'Seven' Wants Its Audience To Get Angry
“I want people to leave this show like really mad,” says Last Act Theater Company artistic director Rachel Steed. “Mad that this is the current state of the world.”
The show she’s taking about is Seven, a “documentary play” conceived by Carol Mack and written by seven female playwrights about seven real women who have been working to fight injustice in seven different countries in the world.
“All but one are still living currently and still working currently,” Steed says. “And they’re stories of how they’ve fought for human rights and equal rights for women and children and education and human rights in general. The work that they’re doing is really, really important and inspiring so we just felt it was timely.”
The women that are featured in Seven – Marina Pisklakova-Parker of Russia, Mu Sochua of Cambodia, Anabella De Leon of Guatemala, Inez McCormack of Northern Ireland, Farida Azizi of Afghanistan, Hafsat Abiola of Nigeria, and Mukhtar Mai of Pakistan – have been working independently to battle injustice, domestic violence, human trafficking, and myriad other issues for decades. With the exception of McCormack, who passed away in 2013, they’re all still fighting the good fight today.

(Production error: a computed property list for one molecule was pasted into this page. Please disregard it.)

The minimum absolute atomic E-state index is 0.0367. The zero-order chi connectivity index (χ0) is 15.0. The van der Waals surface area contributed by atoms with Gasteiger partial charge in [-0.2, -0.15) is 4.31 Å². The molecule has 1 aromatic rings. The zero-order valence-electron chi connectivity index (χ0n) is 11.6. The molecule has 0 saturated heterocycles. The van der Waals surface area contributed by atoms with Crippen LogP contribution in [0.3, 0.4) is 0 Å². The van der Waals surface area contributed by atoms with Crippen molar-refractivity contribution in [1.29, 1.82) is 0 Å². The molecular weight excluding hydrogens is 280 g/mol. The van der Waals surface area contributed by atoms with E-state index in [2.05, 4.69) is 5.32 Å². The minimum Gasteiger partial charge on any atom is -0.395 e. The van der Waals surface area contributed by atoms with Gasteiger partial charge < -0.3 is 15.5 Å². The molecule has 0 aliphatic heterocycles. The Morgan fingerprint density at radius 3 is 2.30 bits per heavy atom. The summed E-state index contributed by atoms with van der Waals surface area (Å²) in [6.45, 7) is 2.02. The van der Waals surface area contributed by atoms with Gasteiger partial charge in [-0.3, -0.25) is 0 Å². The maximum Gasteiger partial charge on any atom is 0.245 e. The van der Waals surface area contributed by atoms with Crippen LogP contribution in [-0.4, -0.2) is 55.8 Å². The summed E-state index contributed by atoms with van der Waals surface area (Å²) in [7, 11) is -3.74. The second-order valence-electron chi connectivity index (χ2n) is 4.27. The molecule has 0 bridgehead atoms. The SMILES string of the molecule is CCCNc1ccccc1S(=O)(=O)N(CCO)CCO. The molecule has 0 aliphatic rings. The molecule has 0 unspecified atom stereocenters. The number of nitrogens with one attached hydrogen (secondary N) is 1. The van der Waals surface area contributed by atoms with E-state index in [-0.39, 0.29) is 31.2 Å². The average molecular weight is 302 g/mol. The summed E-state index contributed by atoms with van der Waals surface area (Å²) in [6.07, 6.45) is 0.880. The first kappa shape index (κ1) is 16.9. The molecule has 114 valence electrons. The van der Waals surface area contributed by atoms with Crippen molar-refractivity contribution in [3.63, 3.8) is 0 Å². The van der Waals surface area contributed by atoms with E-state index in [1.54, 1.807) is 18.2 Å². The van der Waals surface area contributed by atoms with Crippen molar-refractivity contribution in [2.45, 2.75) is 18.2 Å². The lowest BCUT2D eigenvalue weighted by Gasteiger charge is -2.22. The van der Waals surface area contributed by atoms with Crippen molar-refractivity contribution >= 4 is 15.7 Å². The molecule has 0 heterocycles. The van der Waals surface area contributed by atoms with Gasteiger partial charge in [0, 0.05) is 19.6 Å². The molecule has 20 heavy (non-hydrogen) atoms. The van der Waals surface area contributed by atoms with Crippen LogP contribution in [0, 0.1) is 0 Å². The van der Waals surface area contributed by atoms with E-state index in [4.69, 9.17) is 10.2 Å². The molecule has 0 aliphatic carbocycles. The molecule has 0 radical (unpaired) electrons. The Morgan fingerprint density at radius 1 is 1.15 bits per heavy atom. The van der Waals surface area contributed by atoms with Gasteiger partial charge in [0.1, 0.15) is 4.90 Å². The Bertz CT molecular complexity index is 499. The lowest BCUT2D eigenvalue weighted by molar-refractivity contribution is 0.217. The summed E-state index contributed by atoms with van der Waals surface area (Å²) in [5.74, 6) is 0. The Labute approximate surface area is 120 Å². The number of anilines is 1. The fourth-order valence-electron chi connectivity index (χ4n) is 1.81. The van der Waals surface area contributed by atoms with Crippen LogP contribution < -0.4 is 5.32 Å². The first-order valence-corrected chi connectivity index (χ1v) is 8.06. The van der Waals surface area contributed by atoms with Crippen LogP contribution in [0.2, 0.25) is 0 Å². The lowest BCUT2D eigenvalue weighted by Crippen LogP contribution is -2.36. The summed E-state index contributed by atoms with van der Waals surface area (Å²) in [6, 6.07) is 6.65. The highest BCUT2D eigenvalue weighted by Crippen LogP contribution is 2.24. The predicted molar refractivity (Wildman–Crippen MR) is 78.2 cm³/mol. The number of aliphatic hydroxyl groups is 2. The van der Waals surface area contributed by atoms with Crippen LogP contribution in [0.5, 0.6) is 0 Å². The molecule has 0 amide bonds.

“I’m playing “Marina Pisklakova-Parker,” says actor Kate Meehan. When Pisklakova-Parker was working at the Institute for Socioeconomic Studies of the Population in Russia, she realized that there was no discussion of domestic violence in that country. “They didn’t have even language to describe it,” Meehan says. “At the time, it was something that was sort of expected out of the culture. So she started the first domestic violence crisis hotline and crisis center for women [in Russia].”
Meehan says she’s been watching videos of Pisklakova-Parker “obsessively” to create her performance. The challenge, she says, is to take what she’s seen of Pisklakova-Parker when she’s poised and eloquent, speaking to an audience, and then try to imagine what she might sound like when she’s more candid and more angry.
“So it’s interesting,” Meehan says. “Because the feel for all of these has kind of a kitchen table feel. The kind of conversation that all women have had at some point with a friend going through something over a bottle of wine, which makes it very immediate and very personal.”
Steed says that she wants audiences to feel a sense of optimism at the end of the play – she says she and the cast take some comfort and find some hope “knowing that these women are out there, actually still actively working.”
But she also wants the audience to get angry. “I want people to leave this and be mad that this is still happening. And I want them to take action. And you don’t have to dedicate your entire life to it the way these women have, but I think it’s very easy to be like ‘I can’t do everything so I should do nothing.’ And I want people to leave this show thinking, ‘I’ve got to do something.’”